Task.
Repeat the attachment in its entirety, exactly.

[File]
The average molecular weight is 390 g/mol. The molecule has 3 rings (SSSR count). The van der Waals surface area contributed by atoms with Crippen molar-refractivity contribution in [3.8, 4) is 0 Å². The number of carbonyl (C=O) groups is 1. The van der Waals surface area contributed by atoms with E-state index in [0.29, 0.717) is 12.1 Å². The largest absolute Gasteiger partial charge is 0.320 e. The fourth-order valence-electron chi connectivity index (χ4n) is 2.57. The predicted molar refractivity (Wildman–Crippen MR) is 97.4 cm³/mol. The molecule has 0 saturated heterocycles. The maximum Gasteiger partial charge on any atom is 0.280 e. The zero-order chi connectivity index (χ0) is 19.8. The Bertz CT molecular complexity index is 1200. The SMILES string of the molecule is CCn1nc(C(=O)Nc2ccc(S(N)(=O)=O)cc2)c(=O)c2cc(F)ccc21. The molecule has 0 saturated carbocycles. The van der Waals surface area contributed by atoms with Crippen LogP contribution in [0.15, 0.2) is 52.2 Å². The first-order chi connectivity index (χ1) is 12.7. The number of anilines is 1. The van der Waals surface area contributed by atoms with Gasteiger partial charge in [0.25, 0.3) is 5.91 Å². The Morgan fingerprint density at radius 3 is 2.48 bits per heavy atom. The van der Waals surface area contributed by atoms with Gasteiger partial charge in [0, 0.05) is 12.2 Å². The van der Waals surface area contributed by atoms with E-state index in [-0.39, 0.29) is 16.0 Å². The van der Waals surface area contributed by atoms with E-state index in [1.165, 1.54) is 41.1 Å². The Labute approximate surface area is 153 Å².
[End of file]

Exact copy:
The average molecular weight is 390 g/mol. The molecule has 3 rings (SSSR count). The van der Waals surface area contributed by atoms with Crippen molar-refractivity contribution in [3.8, 4) is 0 Å². The number of carbonyl (C=O) groups is 1. The van der Waals surface area contributed by atoms with E-state index in [0.29, 0.717) is 12.1 Å². The largest absolute Gasteiger partial charge is 0.320 e. The fourth-order valence-electron chi connectivity index (χ4n) is 2.57. The predicted molar refractivity (Wildman–Crippen MR) is 97.4 cm³/mol. The molecule has 0 saturated heterocycles. The maximum Gasteiger partial charge on any atom is 0.280 e. The zero-order chi connectivity index (χ0) is 19.8. The Bertz CT molecular complexity index is 1200. The SMILES string of the molecule is CCn1nc(C(=O)Nc2ccc(S(N)(=O)=O)cc2)c(=O)c2cc(F)ccc21. The molecule has 0 saturated carbocycles. The van der Waals surface area contributed by atoms with Crippen LogP contribution in [0.15, 0.2) is 52.2 Å². The first-order chi connectivity index (χ1) is 12.7. The number of anilines is 1. The van der Waals surface area contributed by atoms with Gasteiger partial charge in [0.25, 0.3) is 5.91 Å². The Morgan fingerprint density at radius 3 is 2.48 bits per heavy atom. The van der Waals surface area contributed by atoms with Gasteiger partial charge in [0, 0.05) is 12.2 Å². The van der Waals surface area contributed by atoms with E-state index in [-0.39, 0.29) is 16.0 Å². The van der Waals surface area contributed by atoms with E-state index in [1.165, 1.54) is 41.1 Å². The Labute approximate surface area is 153 Å².